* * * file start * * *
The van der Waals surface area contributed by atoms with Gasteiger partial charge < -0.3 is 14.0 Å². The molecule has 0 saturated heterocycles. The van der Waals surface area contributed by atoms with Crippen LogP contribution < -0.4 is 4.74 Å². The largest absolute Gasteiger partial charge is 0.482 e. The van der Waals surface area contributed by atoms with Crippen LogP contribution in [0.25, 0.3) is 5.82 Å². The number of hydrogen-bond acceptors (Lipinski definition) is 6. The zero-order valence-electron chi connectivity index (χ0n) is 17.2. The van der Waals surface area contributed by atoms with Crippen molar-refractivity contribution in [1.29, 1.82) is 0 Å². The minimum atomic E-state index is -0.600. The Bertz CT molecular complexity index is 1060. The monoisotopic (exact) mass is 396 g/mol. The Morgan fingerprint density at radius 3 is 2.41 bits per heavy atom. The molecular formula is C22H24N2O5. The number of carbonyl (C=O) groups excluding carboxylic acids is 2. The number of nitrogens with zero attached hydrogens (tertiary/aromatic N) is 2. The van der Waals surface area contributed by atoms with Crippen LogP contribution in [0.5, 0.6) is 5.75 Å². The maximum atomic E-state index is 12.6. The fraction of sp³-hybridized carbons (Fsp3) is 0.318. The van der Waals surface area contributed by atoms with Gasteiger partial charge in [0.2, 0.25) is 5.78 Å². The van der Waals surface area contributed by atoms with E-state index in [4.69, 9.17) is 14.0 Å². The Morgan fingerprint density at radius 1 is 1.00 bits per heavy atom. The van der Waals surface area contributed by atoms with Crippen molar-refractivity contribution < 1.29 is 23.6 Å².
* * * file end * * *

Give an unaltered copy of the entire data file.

The van der Waals surface area contributed by atoms with Gasteiger partial charge < -0.3 is 14.0 Å². The molecule has 0 saturated heterocycles. The van der Waals surface area contributed by atoms with Crippen LogP contribution < -0.4 is 4.74 Å². The largest absolute Gasteiger partial charge is 0.482 e. The van der Waals surface area contributed by atoms with Crippen LogP contribution in [0.25, 0.3) is 5.82 Å². The number of hydrogen-bond acceptors (Lipinski definition) is 6. The zero-order valence-electron chi connectivity index (χ0n) is 17.2. The van der Waals surface area contributed by atoms with Crippen molar-refractivity contribution in [1.29, 1.82) is 0 Å². The minimum atomic E-state index is -0.600. The Bertz CT molecular complexity index is 1060. The monoisotopic (exact) mass is 396 g/mol. The Morgan fingerprint density at radius 3 is 2.41 bits per heavy atom. The molecular formula is C22H24N2O5. The number of carbonyl (C=O) groups excluding carboxylic acids is 2. The number of nitrogens with zero attached hydrogens (tertiary/aromatic N) is 2. The van der Waals surface area contributed by atoms with Crippen LogP contribution in [0.5, 0.6) is 5.75 Å². The maximum atomic E-state index is 12.6. The fraction of sp³-hybridized carbons (Fsp3) is 0.318. The van der Waals surface area contributed by atoms with Gasteiger partial charge in [0.2, 0.25) is 5.78 Å². The van der Waals surface area contributed by atoms with E-state index in [4.69, 9.17) is 14.0 Å². The Morgan fingerprint density at radius 1 is 1.00 bits per heavy atom. The van der Waals surface area contributed by atoms with Crippen molar-refractivity contribution < 1.29 is 23.6 Å².